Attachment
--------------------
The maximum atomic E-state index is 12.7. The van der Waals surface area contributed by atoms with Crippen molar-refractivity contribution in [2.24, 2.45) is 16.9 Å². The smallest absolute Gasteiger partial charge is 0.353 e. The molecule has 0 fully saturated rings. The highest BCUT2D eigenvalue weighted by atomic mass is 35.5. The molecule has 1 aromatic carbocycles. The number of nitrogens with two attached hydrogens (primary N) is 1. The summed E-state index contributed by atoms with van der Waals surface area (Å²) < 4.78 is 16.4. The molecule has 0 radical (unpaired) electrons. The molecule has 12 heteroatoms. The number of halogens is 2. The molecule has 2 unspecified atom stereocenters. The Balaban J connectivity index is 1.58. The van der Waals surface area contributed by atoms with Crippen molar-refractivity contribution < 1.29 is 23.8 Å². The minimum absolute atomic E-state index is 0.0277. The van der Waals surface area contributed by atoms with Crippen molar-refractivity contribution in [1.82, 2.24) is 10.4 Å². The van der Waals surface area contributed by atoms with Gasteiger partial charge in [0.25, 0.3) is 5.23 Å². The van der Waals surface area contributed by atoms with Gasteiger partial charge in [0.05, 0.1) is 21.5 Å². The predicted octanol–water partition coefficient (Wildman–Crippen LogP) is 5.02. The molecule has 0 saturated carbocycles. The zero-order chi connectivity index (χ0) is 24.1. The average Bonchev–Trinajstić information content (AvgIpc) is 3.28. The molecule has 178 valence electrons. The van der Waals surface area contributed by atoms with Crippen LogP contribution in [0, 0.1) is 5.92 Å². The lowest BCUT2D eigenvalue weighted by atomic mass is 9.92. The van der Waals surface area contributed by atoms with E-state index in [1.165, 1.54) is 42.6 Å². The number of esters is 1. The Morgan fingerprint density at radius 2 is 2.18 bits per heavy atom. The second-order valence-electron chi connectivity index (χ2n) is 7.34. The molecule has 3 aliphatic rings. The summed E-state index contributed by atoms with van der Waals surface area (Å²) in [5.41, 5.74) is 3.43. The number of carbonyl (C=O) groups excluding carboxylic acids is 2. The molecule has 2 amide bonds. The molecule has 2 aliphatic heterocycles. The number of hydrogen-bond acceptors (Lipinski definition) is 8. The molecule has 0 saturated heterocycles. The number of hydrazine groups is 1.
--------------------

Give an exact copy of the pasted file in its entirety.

The maximum atomic E-state index is 12.7. The van der Waals surface area contributed by atoms with Crippen molar-refractivity contribution in [2.24, 2.45) is 16.9 Å². The smallest absolute Gasteiger partial charge is 0.353 e. The molecule has 0 fully saturated rings. The highest BCUT2D eigenvalue weighted by atomic mass is 35.5. The molecule has 1 aromatic carbocycles. The number of nitrogens with two attached hydrogens (primary N) is 1. The summed E-state index contributed by atoms with van der Waals surface area (Å²) < 4.78 is 16.4. The molecule has 0 radical (unpaired) electrons. The molecule has 12 heteroatoms. The number of halogens is 2. The molecule has 2 unspecified atom stereocenters. The Balaban J connectivity index is 1.58. The van der Waals surface area contributed by atoms with Crippen molar-refractivity contribution < 1.29 is 23.8 Å². The minimum absolute atomic E-state index is 0.0277. The van der Waals surface area contributed by atoms with Crippen molar-refractivity contribution in [1.82, 2.24) is 10.4 Å². The van der Waals surface area contributed by atoms with Gasteiger partial charge in [0.25, 0.3) is 5.23 Å². The van der Waals surface area contributed by atoms with Gasteiger partial charge in [0.05, 0.1) is 21.5 Å². The predicted octanol–water partition coefficient (Wildman–Crippen LogP) is 5.02. The molecule has 0 saturated carbocycles. The zero-order chi connectivity index (χ0) is 24.1. The average Bonchev–Trinajstić information content (AvgIpc) is 3.28. The molecule has 178 valence electrons. The van der Waals surface area contributed by atoms with Crippen LogP contribution in [0, 0.1) is 5.92 Å². The lowest BCUT2D eigenvalue weighted by atomic mass is 9.92. The van der Waals surface area contributed by atoms with E-state index in [1.165, 1.54) is 42.6 Å². The number of esters is 1. The Morgan fingerprint density at radius 2 is 2.18 bits per heavy atom. The second-order valence-electron chi connectivity index (χ2n) is 7.34. The molecule has 3 aliphatic rings. The summed E-state index contributed by atoms with van der Waals surface area (Å²) in [5.41, 5.74) is 3.43. The number of carbonyl (C=O) groups excluding carboxylic acids is 2. The molecule has 2 amide bonds. The molecule has 2 aliphatic heterocycles. The number of hydrogen-bond acceptors (Lipinski definition) is 8. The molecule has 0 saturated heterocycles. The number of hydrazine groups is 1.